The Story of the Tomato Pincushion with tutorial goodness

All of us that choose to have needle and thread in our lives have either owned a tomato pincushion and are not surprised they lurk in most homes.  I have always wondered why are they shaped like a tomato?

In lieu of needing a new pincushion and deciding on the tomato variety I decided to let my fingers type a few extra words in my browser and this is what I learned.

The tomato pincushion supposedly evolved as recently as the early 1900s.  You see when someone moved into a home, a tomato was thought to ward off evil spirits and was placed on the mantle.  As you can imagine tomato season does not last all year long.  So with a bit of cloth it was easy to make a home decor item to ward off the evil spirits that would last the years through.  This seems kind of pagan to me and I wonder if there is more to the story.  But as the Industrial Age revolutionized so much including the manufacture of home sewing machines, pins needed storage and so the tomato pincushion was born.  If anyone has any more facts or insight on this please use the comment section for all us learners.  🙂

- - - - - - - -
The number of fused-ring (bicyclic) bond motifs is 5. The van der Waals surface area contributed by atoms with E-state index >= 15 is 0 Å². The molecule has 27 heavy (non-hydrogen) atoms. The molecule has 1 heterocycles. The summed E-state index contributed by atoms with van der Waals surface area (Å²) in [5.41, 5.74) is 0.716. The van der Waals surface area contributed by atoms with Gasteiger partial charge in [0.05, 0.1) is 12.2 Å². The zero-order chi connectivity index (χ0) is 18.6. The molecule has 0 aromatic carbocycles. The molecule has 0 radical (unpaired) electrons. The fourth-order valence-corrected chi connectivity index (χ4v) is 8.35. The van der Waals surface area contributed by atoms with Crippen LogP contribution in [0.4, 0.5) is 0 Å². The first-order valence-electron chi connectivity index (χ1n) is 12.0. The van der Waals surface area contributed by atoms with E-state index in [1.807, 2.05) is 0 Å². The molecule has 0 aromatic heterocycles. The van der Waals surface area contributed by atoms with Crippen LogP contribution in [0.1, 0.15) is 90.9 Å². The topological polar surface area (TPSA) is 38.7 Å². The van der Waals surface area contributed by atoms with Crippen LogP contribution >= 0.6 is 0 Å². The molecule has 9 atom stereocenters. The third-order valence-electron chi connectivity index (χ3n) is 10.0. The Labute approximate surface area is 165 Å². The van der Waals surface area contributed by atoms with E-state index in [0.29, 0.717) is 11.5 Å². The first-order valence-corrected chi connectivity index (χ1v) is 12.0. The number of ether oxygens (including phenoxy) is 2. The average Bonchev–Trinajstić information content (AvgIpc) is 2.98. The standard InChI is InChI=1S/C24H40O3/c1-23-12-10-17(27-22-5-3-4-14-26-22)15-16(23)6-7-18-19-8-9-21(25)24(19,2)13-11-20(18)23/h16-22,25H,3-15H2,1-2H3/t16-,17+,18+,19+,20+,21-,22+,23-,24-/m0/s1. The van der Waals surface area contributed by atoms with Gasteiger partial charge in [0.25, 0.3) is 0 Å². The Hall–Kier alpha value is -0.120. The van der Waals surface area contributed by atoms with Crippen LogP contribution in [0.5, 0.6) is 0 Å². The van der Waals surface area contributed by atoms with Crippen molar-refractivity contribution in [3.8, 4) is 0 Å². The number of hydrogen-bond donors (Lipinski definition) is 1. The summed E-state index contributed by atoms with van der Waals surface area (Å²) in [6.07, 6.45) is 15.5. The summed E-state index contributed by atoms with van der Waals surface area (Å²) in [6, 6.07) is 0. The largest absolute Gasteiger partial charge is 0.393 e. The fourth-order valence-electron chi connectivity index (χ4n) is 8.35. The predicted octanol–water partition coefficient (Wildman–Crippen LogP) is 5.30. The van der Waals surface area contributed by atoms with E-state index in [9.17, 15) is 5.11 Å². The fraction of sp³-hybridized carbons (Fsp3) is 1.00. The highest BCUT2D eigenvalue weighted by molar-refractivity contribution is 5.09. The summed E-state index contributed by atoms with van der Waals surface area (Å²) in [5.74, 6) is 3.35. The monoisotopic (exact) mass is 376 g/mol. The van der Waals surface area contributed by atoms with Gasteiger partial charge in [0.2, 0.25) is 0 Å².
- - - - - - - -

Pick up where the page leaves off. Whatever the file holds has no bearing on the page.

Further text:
I have an antique pincushion.  I acquired it a few years back when I got an old singer in an old singer cabinet from the 40s.  This cabinet was filled with buttons, thread, and all kind of good sewing chotzkeys.  And me being a person who likes to utilize the old, started using the pincushion.  I found my pins were becoming dull and when making my new tomato pincushion threw out all my dull pins.  I think the inside of this antique pincushion has wood shavings.  I don’t want to open it to find out and devalue it.  I also wonder if the outside is made from silk or silken tapestry.  This could be why I had so much trouble inserting pins.  Those of us who have worked with silk know that you have to purchase special pins.  I have officially retired this tired pincushion today.

Have you ever made a tomato pincushion?  It is really easy and doesn’t take more than 30 minutes.

Step one:  Cut a piece of fabric on the bias.  I made a larger tomato and started with approximately a 7 X 10 piece of cloth.
Step two:  Stitch along one end (folding with right sides together) and backstitch at the top and bottom on the pinned side as shown above.
Step three:  Using a needle and thread stay stitch one raw edge.
Step four:  Gather stitched end and securely knot thread.  This hand stitched seam has formed the bottom of your tomato.
Step five:  Turn right side out and fill the bottom with crushed nutshells or rice.  I put about an inch in the bottom of mine.  This will weight down your cushion making the removal of pins easy.